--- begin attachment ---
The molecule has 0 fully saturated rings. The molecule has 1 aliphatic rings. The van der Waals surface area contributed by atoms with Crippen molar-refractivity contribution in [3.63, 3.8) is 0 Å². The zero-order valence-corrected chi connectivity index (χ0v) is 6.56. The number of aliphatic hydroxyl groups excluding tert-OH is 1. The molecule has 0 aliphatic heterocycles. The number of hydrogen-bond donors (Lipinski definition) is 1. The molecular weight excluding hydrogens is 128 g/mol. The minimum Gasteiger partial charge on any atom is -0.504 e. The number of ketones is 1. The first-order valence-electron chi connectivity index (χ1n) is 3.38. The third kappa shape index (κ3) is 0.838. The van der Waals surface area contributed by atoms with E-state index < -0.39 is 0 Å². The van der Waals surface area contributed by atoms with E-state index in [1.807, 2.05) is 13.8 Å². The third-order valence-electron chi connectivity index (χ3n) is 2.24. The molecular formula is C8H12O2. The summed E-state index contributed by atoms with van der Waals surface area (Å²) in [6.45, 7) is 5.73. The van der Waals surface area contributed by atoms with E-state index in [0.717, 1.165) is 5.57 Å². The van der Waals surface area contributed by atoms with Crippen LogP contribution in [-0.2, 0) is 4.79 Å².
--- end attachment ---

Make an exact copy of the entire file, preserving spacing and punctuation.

The molecule has 0 fully saturated rings. The molecule has 1 aliphatic rings. The van der Waals surface area contributed by atoms with Crippen molar-refractivity contribution in [3.63, 3.8) is 0 Å². The zero-order valence-corrected chi connectivity index (χ0v) is 6.56. The number of aliphatic hydroxyl groups excluding tert-OH is 1. The molecule has 0 aliphatic heterocycles. The number of hydrogen-bond donors (Lipinski definition) is 1. The molecular weight excluding hydrogens is 128 g/mol. The minimum Gasteiger partial charge on any atom is -0.504 e. The number of ketones is 1. The first-order valence-electron chi connectivity index (χ1n) is 3.38. The third kappa shape index (κ3) is 0.838. The van der Waals surface area contributed by atoms with E-state index < -0.39 is 0 Å². The van der Waals surface area contributed by atoms with E-state index in [1.807, 2.05) is 13.8 Å². The third-order valence-electron chi connectivity index (χ3n) is 2.24. The molecular formula is C8H12O2. The summed E-state index contributed by atoms with van der Waals surface area (Å²) in [6.45, 7) is 5.73. The van der Waals surface area contributed by atoms with E-state index in [0.717, 1.165) is 5.57 Å². The van der Waals surface area contributed by atoms with Crippen LogP contribution in [-0.2, 0) is 4.79 Å².